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Back in August, The Washington Post published an article revealing that
Twitter’s X’s owner, “free speech absolutist” Elon Musk, was purposefully throttling outgoing links to sites he didn’t like or considered competitors, such as The New York Times, Facebook, and Substack. Readers had to wait a whole five seconds for those sites to load, which in Internet time is half of a lifetime. After being called out on it, X reversed the throttling on some websites like the NYT and Reuters.
A month after WaPo exposed Elno as the big crybaby that we already knew he was, The Markup did a follow-up analysis. Their analysis found that while the NYT and Reuters are still un-throttled, users continue to wait two-and-a-half seconds for links to Facebook, Instagram, Threads, Substack, and Bluesky to load. This means that any site that Elno wants to mean girl takes 60 times longer to access.
The platform formerly known as Twitter still takes a surprisingly long time to load a few bytes of data — at least, if that data leads to a platform that Elon Musk might consider a competitor. An analysis by The Markup has found that X makes users wait about two and a half seconds to access links to Facebook, Instagram, Threads, Bluesky, and Substack.
If you click a link on X, you get redirected via X’s link shortener, t.co. Most sites load within 30 to 40 milliseconds. Meta’s platforms, Bluesky, and Substack take more than 60 times longer. The Markup has built a tool that lets you check the load times to any domain yourself.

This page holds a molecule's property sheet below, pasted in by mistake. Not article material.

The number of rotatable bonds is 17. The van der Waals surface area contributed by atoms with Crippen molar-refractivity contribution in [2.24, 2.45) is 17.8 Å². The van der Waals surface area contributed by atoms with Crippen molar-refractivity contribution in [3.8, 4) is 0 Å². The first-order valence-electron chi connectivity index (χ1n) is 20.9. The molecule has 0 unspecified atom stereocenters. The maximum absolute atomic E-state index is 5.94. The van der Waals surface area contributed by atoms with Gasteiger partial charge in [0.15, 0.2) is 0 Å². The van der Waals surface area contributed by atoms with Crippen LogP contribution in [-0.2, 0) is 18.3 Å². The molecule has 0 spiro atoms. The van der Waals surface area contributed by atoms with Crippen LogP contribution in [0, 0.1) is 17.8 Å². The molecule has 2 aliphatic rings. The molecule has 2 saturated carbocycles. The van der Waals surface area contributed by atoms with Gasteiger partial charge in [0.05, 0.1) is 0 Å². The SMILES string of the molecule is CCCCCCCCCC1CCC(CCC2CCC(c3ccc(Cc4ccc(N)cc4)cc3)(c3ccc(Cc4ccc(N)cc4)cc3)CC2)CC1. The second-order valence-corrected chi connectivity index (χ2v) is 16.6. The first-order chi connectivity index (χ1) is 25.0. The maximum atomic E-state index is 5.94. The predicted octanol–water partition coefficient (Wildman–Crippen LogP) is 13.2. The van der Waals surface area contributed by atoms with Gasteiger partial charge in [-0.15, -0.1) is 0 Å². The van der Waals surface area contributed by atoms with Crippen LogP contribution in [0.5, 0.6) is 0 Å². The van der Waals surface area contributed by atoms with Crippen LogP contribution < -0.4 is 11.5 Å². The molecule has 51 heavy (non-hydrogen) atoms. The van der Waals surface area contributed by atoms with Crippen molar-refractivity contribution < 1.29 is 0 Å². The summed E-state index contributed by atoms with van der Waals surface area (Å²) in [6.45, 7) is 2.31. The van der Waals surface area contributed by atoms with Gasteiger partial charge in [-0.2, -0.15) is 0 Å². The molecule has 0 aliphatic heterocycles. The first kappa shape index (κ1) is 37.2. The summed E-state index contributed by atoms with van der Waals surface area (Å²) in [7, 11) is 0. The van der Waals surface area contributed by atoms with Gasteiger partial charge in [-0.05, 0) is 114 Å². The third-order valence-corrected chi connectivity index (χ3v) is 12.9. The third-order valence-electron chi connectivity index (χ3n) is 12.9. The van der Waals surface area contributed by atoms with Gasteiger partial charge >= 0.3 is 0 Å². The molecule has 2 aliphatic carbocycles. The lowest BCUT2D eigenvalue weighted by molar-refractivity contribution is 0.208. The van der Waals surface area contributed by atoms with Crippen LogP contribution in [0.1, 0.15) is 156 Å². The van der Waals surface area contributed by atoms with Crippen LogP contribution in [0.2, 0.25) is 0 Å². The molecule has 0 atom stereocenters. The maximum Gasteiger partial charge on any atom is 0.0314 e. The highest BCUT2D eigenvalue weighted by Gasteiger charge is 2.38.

In 2017, a Google study found that slow load times can harm the companies that run the sites. As page load times went from one to three seconds, the probability of users abandoning the link increased by 32 percent. Substack told The Markup: “Writers cannot build sustainable businesses if their connection to their audience depends on unreliable platforms that have proven they are willing to make changes that are hostile to the people who use them.”
The Markup spoke to Max von Thun of the Open Markets Institute, who researches antitrust and competition issues. He considers the slowdown “an anti-competitive tactic designed to undermine X’s rivals and keep users on its platform.”
The behavior would likely be illegal for a powerful “gatekeeper” under the Digital Markets Act, a regulation the EU put in place to ensure fair competition. So-called gatekeepers have to comply with all the provisions by March 2024. X is too small to qualify for gatekeeper status, but Thun still thinks that regulators should launch antitrust investigations into its link throttling. “If proven, then those authorities could fine Twitter and force it to end the practices in question,” he told The Markup.
Elno is such a petty little B. I had forgotten all about his banning any links and profile-references to Facebook, Insta, Mastodon, Truth Social, Post, etc. al. last December. Free speech! Free speech! Except his version of free speech is a lot like Meatball Ron’s version of parental rights. “You’ll get all of the free speech that I say you can have!”
In all seriousness, while it’s petty and can be annoying to wait a few extra seconds for a link to load, Elon is much more dangerous for doing s–t like meddling for Russia in their invasion of Ukraine or trying to warn Trump that Special Counsel Jack Smith had a warrant for his old Tweets. I now leave you with my new favorite snarky comment about Space Karen that I came across while searching to confirm whether or not it was illegal in the US for him to throttle the websites: “Elon, curing the world of imposter syndrome one decision at a time.” Many snaps for the commenter who came up with that because it really should be the title of Musk’s next biography.